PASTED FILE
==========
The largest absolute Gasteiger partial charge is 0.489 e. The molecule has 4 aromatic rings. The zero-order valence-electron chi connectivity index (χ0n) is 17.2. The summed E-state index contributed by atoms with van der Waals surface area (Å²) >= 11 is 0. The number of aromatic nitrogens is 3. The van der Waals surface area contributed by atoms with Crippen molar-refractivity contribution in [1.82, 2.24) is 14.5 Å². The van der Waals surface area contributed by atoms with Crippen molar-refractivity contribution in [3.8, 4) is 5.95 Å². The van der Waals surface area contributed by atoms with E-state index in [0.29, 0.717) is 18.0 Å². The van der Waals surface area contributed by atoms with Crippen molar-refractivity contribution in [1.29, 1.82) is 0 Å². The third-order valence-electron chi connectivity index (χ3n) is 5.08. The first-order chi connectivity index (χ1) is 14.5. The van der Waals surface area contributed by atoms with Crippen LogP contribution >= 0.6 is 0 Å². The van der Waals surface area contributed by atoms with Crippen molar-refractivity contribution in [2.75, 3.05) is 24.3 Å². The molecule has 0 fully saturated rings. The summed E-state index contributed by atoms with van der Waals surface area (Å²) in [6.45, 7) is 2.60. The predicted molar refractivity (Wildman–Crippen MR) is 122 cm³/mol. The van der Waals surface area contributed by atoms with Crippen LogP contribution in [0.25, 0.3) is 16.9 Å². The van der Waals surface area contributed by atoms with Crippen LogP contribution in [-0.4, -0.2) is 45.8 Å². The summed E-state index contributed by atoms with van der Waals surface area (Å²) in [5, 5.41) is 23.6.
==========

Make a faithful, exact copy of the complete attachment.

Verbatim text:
The largest absolute Gasteiger partial charge is 0.489 e. The molecule has 4 aromatic rings. The zero-order valence-electron chi connectivity index (χ0n) is 17.2. The summed E-state index contributed by atoms with van der Waals surface area (Å²) >= 11 is 0. The number of aromatic nitrogens is 3. The van der Waals surface area contributed by atoms with Crippen molar-refractivity contribution in [1.82, 2.24) is 14.5 Å². The van der Waals surface area contributed by atoms with Crippen molar-refractivity contribution in [3.8, 4) is 5.95 Å². The van der Waals surface area contributed by atoms with E-state index in [0.29, 0.717) is 18.0 Å². The van der Waals surface area contributed by atoms with Crippen molar-refractivity contribution in [1.29, 1.82) is 0 Å². The third-order valence-electron chi connectivity index (χ3n) is 5.08. The first-order chi connectivity index (χ1) is 14.5. The van der Waals surface area contributed by atoms with Crippen LogP contribution >= 0.6 is 0 Å². The van der Waals surface area contributed by atoms with Crippen molar-refractivity contribution in [2.75, 3.05) is 24.3 Å². The molecule has 0 fully saturated rings. The summed E-state index contributed by atoms with van der Waals surface area (Å²) in [6.45, 7) is 2.60. The predicted molar refractivity (Wildman–Crippen MR) is 122 cm³/mol. The van der Waals surface area contributed by atoms with Crippen LogP contribution in [0.25, 0.3) is 16.9 Å². The van der Waals surface area contributed by atoms with Crippen LogP contribution in [-0.4, -0.2) is 45.8 Å². The summed E-state index contributed by atoms with van der Waals surface area (Å²) in [5, 5.41) is 23.6.